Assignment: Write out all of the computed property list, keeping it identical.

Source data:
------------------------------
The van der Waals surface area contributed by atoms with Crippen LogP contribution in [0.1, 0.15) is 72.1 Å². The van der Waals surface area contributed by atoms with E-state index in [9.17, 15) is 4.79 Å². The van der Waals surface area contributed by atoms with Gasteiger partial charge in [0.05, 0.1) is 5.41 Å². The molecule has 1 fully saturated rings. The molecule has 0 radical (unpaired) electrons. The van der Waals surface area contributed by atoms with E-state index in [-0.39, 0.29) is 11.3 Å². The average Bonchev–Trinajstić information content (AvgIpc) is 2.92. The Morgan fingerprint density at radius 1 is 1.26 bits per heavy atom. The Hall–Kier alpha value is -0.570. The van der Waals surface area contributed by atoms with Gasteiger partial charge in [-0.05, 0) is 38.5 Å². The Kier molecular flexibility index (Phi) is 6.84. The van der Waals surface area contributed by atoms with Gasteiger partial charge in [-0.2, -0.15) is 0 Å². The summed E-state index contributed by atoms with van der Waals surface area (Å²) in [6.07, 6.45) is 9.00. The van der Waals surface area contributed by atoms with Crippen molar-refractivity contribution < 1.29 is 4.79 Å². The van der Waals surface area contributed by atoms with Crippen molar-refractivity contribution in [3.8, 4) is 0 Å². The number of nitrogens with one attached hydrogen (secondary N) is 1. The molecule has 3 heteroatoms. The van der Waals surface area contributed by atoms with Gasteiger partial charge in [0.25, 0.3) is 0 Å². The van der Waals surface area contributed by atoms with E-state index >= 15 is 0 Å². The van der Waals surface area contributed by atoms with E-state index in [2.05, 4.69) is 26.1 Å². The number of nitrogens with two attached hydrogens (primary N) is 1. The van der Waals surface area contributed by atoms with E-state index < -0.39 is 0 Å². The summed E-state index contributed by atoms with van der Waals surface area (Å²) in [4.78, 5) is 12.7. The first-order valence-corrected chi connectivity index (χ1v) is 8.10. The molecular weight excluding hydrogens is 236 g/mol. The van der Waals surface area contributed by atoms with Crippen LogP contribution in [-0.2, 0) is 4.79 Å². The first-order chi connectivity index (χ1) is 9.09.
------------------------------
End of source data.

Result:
The van der Waals surface area contributed by atoms with Crippen LogP contribution in [0.1, 0.15) is 72.1 Å². The van der Waals surface area contributed by atoms with E-state index in [9.17, 15) is 4.79 Å². The van der Waals surface area contributed by atoms with Gasteiger partial charge in [0.05, 0.1) is 5.41 Å². The molecule has 1 fully saturated rings. The molecule has 0 radical (unpaired) electrons. The van der Waals surface area contributed by atoms with E-state index in [-0.39, 0.29) is 11.3 Å². The average Bonchev–Trinajstić information content (AvgIpc) is 2.92. The Morgan fingerprint density at radius 1 is 1.26 bits per heavy atom. The Hall–Kier alpha value is -0.570. The van der Waals surface area contributed by atoms with Gasteiger partial charge in [-0.05, 0) is 38.5 Å². The Kier molecular flexibility index (Phi) is 6.84. The van der Waals surface area contributed by atoms with Gasteiger partial charge in [-0.2, -0.15) is 0 Å². The summed E-state index contributed by atoms with van der Waals surface area (Å²) in [6.07, 6.45) is 9.00. The van der Waals surface area contributed by atoms with Crippen molar-refractivity contribution < 1.29 is 4.79 Å². The van der Waals surface area contributed by atoms with Crippen molar-refractivity contribution in [3.8, 4) is 0 Å². The number of nitrogens with one attached hydrogen (secondary N) is 1. The molecule has 3 heteroatoms. The van der Waals surface area contributed by atoms with Gasteiger partial charge in [0.25, 0.3) is 0 Å². The van der Waals surface area contributed by atoms with E-state index >= 15 is 0 Å². The van der Waals surface area contributed by atoms with E-state index in [2.05, 4.69) is 26.1 Å². The number of nitrogens with two attached hydrogens (primary N) is 1. The van der Waals surface area contributed by atoms with E-state index < -0.39 is 0 Å². The summed E-state index contributed by atoms with van der Waals surface area (Å²) in [4.78, 5) is 12.7. The first-order valence-corrected chi connectivity index (χ1v) is 8.10. The molecular weight excluding hydrogens is 236 g/mol. The van der Waals surface area contributed by atoms with Crippen LogP contribution in [-0.2, 0) is 4.79 Å². The first-order chi connectivity index (χ1) is 9.09.